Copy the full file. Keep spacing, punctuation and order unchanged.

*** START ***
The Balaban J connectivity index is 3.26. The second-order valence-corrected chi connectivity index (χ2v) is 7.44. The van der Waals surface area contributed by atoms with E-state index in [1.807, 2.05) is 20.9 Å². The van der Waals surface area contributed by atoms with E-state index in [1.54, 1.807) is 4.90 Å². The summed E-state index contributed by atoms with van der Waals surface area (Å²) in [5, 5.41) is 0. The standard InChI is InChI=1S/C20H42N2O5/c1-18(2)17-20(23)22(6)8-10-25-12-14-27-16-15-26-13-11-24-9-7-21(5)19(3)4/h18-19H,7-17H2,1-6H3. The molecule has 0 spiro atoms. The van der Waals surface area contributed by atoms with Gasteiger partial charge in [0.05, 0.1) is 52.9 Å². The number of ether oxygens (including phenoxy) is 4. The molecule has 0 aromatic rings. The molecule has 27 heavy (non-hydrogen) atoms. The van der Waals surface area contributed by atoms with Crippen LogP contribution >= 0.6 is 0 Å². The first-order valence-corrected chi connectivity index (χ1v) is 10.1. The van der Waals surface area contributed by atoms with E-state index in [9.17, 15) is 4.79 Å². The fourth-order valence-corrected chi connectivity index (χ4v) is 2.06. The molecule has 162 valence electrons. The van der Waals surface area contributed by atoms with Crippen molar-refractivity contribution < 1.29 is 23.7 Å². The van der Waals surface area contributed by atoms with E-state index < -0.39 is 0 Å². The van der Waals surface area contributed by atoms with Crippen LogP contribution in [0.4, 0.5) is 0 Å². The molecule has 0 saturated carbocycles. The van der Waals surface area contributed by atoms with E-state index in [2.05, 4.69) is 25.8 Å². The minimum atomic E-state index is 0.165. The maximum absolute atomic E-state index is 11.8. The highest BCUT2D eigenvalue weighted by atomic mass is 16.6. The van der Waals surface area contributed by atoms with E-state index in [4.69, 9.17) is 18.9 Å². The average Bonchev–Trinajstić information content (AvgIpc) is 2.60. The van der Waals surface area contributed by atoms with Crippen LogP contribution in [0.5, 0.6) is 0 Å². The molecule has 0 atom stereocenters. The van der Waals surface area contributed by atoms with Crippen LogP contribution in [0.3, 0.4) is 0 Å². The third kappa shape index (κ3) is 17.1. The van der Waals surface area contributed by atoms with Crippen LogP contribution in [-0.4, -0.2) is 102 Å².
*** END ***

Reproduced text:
The Balaban J connectivity index is 3.26. The second-order valence-corrected chi connectivity index (χ2v) is 7.44. The van der Waals surface area contributed by atoms with E-state index in [1.807, 2.05) is 20.9 Å². The van der Waals surface area contributed by atoms with E-state index in [1.54, 1.807) is 4.90 Å². The summed E-state index contributed by atoms with van der Waals surface area (Å²) in [5, 5.41) is 0. The standard InChI is InChI=1S/C20H42N2O5/c1-18(2)17-20(23)22(6)8-10-25-12-14-27-16-15-26-13-11-24-9-7-21(5)19(3)4/h18-19H,7-17H2,1-6H3. The molecule has 0 spiro atoms. The van der Waals surface area contributed by atoms with Gasteiger partial charge in [0.05, 0.1) is 52.9 Å². The number of ether oxygens (including phenoxy) is 4. The molecule has 0 aromatic rings. The molecule has 27 heavy (non-hydrogen) atoms. The van der Waals surface area contributed by atoms with Crippen LogP contribution >= 0.6 is 0 Å². The first-order valence-corrected chi connectivity index (χ1v) is 10.1. The van der Waals surface area contributed by atoms with E-state index in [9.17, 15) is 4.79 Å². The fourth-order valence-corrected chi connectivity index (χ4v) is 2.06. The molecule has 162 valence electrons. The van der Waals surface area contributed by atoms with Crippen molar-refractivity contribution < 1.29 is 23.7 Å². The van der Waals surface area contributed by atoms with E-state index < -0.39 is 0 Å². The van der Waals surface area contributed by atoms with Crippen LogP contribution in [0.4, 0.5) is 0 Å². The molecule has 0 saturated carbocycles. The van der Waals surface area contributed by atoms with E-state index in [2.05, 4.69) is 25.8 Å². The minimum atomic E-state index is 0.165. The maximum absolute atomic E-state index is 11.8. The highest BCUT2D eigenvalue weighted by atomic mass is 16.6. The van der Waals surface area contributed by atoms with E-state index in [4.69, 9.17) is 18.9 Å². The average Bonchev–Trinajstić information content (AvgIpc) is 2.60. The van der Waals surface area contributed by atoms with Crippen LogP contribution in [0.5, 0.6) is 0 Å². The molecule has 0 atom stereocenters. The van der Waals surface area contributed by atoms with Crippen LogP contribution in [0.3, 0.4) is 0 Å². The third kappa shape index (κ3) is 17.1. The van der Waals surface area contributed by atoms with Crippen LogP contribution in [-0.4, -0.2) is 102 Å².